Most of us don’t voluntarily we eat plastic, but that doesn’t mean we don’t eat it every day. Microplastics, which are tiny fragments of plastic, are everywhere, including inside our bodies, according to a growing body of research. For the first time, researchers have found that 17 out of 22 people have microplastics from common products in their blood, according to a May 2021 article published in the journal International environment1.
« This is the first study to identify the plastics we know are in containers, plastic bottles, clothes and other products we use, inside people, » Andrea De Vizcaya-Ruiz, PhDassociate professor in the department of environmental and occupational health at the University University of California Irvine, says SELF. The two most common types of plastic found in the study were polyethylene terephthalate (PET), which is used to make plastic water bottles and clothing fibers, and polystyrene, which is found in food packaging. , disposable utensils and straws.
In March 2022, researchers published a paper with another novel finding: 11 out of 13 people had microplastics in their lungs, according to the study published in The science of the total environment2. Many other studies confirm that we regularly consume plastic, Kelly Johnson-Arbour, MDtoxicologist doctor at MedStar Health in Washington, DC, and co-medical director of the National Capital Poison Center, says SELF. « Microplastics have been found in human saliva, scalp hair and feces, suggesting that we are all susceptible to regular exposure to these plastic fragments, » she says.
Researchers are still exploring what this means for human health, but SELF spoke to experts about what we know.
What are microplastics?
Microplastics are tiny plastic particles, less than 5mm long, that are created in two ways. Primary microplastics3 are made to make things like microfibers4, found in synthetic fabrics, or plastic microbeads, found in some cosmetics. Secondary microplastics form after breaking away from larger plastic products such as water bottles, auto parts, and product packaging.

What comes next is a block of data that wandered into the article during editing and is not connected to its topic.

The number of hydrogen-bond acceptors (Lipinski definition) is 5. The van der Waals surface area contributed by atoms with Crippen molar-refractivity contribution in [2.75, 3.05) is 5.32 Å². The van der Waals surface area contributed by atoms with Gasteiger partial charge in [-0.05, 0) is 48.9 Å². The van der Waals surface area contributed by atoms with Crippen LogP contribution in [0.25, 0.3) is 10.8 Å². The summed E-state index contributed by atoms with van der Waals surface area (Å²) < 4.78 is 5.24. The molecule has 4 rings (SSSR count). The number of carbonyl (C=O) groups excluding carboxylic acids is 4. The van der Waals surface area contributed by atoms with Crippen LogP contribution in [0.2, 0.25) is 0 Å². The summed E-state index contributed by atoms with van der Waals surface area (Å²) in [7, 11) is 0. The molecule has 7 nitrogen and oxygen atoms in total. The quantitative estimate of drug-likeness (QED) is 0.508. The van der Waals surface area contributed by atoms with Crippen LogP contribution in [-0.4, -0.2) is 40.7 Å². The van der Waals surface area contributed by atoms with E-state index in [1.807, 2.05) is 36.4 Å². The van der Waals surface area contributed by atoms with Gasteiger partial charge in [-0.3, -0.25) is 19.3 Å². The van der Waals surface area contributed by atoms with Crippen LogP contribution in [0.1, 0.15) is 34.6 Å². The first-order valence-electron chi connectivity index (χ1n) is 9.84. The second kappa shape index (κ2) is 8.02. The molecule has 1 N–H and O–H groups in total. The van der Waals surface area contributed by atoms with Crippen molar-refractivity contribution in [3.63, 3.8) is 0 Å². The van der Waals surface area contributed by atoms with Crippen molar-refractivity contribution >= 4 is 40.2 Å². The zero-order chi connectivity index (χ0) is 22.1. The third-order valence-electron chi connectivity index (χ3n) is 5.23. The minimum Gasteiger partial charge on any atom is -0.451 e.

Biodegradable items such as a banana naturally break down until they finally dissolve. But many plastics never break down completely. They get smaller and smaller over time, but the pieces stay in our environment as pollution for hundreds of years, leading to secondary microplastics, says Dr. De Vizcaya-Ruiz.
OK but Why are the microplastics in our body?
Microplastics can be found in our water, air, food and soil, so they are unavoidable.
« When humans consume food, drink water, or breathe air contaminated with microplastics, the plastic fragments can enter the body, » says Dr. Johnson-Arbor. Some estimates show that Americans consume and breathe between 74,000 and 121,000 microplastic fragments each year.5according to Dr. Johnson-Arbor.
But how exactly do these plastics get into our blood? After consuming food or water containing microplastics, researchers suspect that these tiny particles make their way to the gut, through the intestinal membrane and into the bloodstream, says Dr. De Vizcaya-Ruiz. Something similar can happen when microplastics enter the bloodstream after being inhaled and passing through the membrane of the lungs.
How do microplastics affect human health?
Plastic may be ubiquitous now, but it’s only been widely used for about 70 years6meaning there aren’t many studies looking at what types of plastics can affect human health and in what amounts.